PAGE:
Presumptive Democratic presidential nominee Hillary Clinton was in Springfield, Ill., Wednesday where she sought to use the symbolism of a historic landmark to draw parallels to a present-day America that is in need of repairing deepening racial and cultural divides.

The Old State Capitol — where Abraham Lincoln delivered his famous "A house divided" speech in 1858 warning against the ills of slavery and where Barack Obama launched his presidential bid in 2007 — served as the backdrop for Clinton as she spoke of how "America's long struggle with race is far from finished."

Episode 711: Hooked on Heroin

1 hour ago

When we meet the heroin dealer called Bone, he has just shot up. He has a lot to say anyway. He tells us about his career--it pretty much tracks the evolution of drug use in America these past ten years or so. He tells us about his rough past. And he tells us about how he died a week ago. He overdosed on his own supply and his friend took his body to the emergency room, then left.

New British Prime Minister Theresa May announced six members of her Cabinet Wednesday.

Amid a sweeping crackdown on dissent in Egypt, security forces have forcibly disappeared hundreds of people since the beginning of 2015, according to a new report from Amnesty International.

It's an "unprecedented spike," the group says, with an average of three or four people disappeared every day.

The Republican Party, as it prepares for its convention next week has checked off item No. 1 on its housekeeping list — drafting a party platform. The document reflects the conservative views of its authors, many of whom are party activists. So don't look for any concessions to changing views among the broader public on key social issues.

Many public figures who took to Twitter and Facebook following the murder of five police officers in Dallas have faced public blowback and, in some cases, found their employers less than forgiving about inflammatory and sometimes hateful online comments.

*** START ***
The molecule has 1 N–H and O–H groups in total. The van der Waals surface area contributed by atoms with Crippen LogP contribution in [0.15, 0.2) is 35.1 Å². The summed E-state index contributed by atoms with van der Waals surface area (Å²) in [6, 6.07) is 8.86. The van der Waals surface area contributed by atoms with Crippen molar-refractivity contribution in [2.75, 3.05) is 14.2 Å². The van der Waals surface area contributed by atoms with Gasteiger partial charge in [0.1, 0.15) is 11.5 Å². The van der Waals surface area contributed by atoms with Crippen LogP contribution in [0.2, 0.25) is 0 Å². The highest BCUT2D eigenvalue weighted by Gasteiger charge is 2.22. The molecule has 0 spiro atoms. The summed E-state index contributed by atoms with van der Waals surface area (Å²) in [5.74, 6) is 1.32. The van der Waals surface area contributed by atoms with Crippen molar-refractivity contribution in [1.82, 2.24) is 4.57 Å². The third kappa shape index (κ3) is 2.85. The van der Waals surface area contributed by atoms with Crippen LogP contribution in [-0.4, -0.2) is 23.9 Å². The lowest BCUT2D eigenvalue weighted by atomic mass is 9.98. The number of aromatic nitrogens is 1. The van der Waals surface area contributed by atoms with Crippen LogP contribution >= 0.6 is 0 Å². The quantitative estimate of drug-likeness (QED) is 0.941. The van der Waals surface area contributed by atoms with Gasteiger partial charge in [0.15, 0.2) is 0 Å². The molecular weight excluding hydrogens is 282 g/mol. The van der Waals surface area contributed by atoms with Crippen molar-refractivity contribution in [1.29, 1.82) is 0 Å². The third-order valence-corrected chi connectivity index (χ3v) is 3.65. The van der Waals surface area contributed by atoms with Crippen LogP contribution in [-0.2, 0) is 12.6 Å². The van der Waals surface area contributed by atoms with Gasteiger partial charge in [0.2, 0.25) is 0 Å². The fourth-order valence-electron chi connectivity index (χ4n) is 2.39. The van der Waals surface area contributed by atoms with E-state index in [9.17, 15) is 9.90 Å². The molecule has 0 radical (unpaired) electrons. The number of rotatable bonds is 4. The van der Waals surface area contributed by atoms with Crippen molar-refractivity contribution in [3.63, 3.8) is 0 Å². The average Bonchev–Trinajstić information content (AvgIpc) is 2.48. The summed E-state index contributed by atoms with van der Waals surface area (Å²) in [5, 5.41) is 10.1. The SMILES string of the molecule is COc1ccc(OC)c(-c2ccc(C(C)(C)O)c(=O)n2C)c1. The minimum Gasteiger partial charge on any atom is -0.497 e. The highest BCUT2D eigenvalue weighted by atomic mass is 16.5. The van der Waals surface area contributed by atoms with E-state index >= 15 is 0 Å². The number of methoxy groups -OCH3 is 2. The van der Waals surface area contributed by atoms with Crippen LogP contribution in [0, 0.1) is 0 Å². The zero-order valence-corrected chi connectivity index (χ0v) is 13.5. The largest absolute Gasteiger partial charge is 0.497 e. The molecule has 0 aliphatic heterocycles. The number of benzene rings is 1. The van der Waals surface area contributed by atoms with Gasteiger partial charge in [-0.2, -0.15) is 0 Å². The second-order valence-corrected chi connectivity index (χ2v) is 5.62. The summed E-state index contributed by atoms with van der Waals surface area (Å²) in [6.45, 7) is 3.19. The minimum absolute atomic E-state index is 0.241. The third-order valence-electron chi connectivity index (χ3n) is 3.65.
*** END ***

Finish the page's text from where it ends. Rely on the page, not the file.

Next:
As Venezuela unravels — with shortages of food and medicine, as well as runaway inflation — President Nicolas Maduro is increasingly unpopular. But he's still holding onto power.

"The truth in Venezuela is there is real hunger. We are hungry," says a man who has invited me into his house in the northwestern city of Maracaibo, but doesn't want his name used for fear of reprisals by the government.

The wiry man paces angrily as he speaks. It wasn't always this way, he says, showing how loose his pants are now.

Ask a typical teenage girl about the latest slang and girl crushes and you might get answers like "spilling the tea" and Taylor Swift. But at the Girl Up Leadership Summit in Washington, D.C., the answers were "intersectional feminism" — the idea that there's no one-size-fits-all definition of feminism — and U.N. climate chief Christiana Figueres.

Copyright 2016 NPR. To see more, visit http://www.npr.org/.

Arizona Hispanics Poised To Swing State Blue

4 hours ago
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Study: Effectiveness Of U.S. Drone Strikes Doubtful

Sep 26, 2013

U.S. drone strikes carried out in Pakistan appear to have little impact on insurgent violence in neighboring Afghanistan, according to a new meta-study published by the Strategic Studies Institute of the U.S. Army War College.

But the study also finds that strikes carried out by unmanned aerial vehicles cause fewer civilian casualties than other kinds of combat and that those deaths don't appear to be linked to further violence against U.S. forces and allies.

"We know little about how effective [drones] are as tools of punishment and deterrence," according to James Igoe Walsh, the author of the study titled The Effectiveness of Drone Strikes in Counterinsurgency and Counterterrorism Campaigns. Walsh writes:

"[O]ne reasonably consistent finding ... is that drone strikes have little influence, positive or negative, on the amount of in­surgent violence that occurs in Afghanistan. This is important, because one objective of the drone strike campaign is to weaken and undermine insurgent orga­nizations based in Pakistan that launch attacks against American, Afghan, and international military forces."

The meta-study finds that it may simply be that "some insurgent organizations are large and resilient enough to survive the deaths of their leaders and rank-and-file members."

It points to research comparing the deaths of "militants, civilians, and those whose status cannot be determined" based on an analysis of media sources in Pakistan that found "over 26 militants are killed for each con­firmed civilian death. This ratio falls slightly to 19 mili­tants per civilian killed if they draw on both Pakistani and international media sources."

Compared to other types of armed conflict both inside and outside Pakistan, "All of these other types of force produce ratios that are lower than even the lowest estimates for the propor­tion of civilians killed per militant by drone strikes," the report said, citing the caveat that accurate counts are difficult to get during armed conflicts."It ... suggests that some of the controversy about the civil­ian deaths produced by drone strikes may be overstat­ed."

The full report can be read here:

Copyright 2013 NPR. To see more, visit http://www.npr.org/.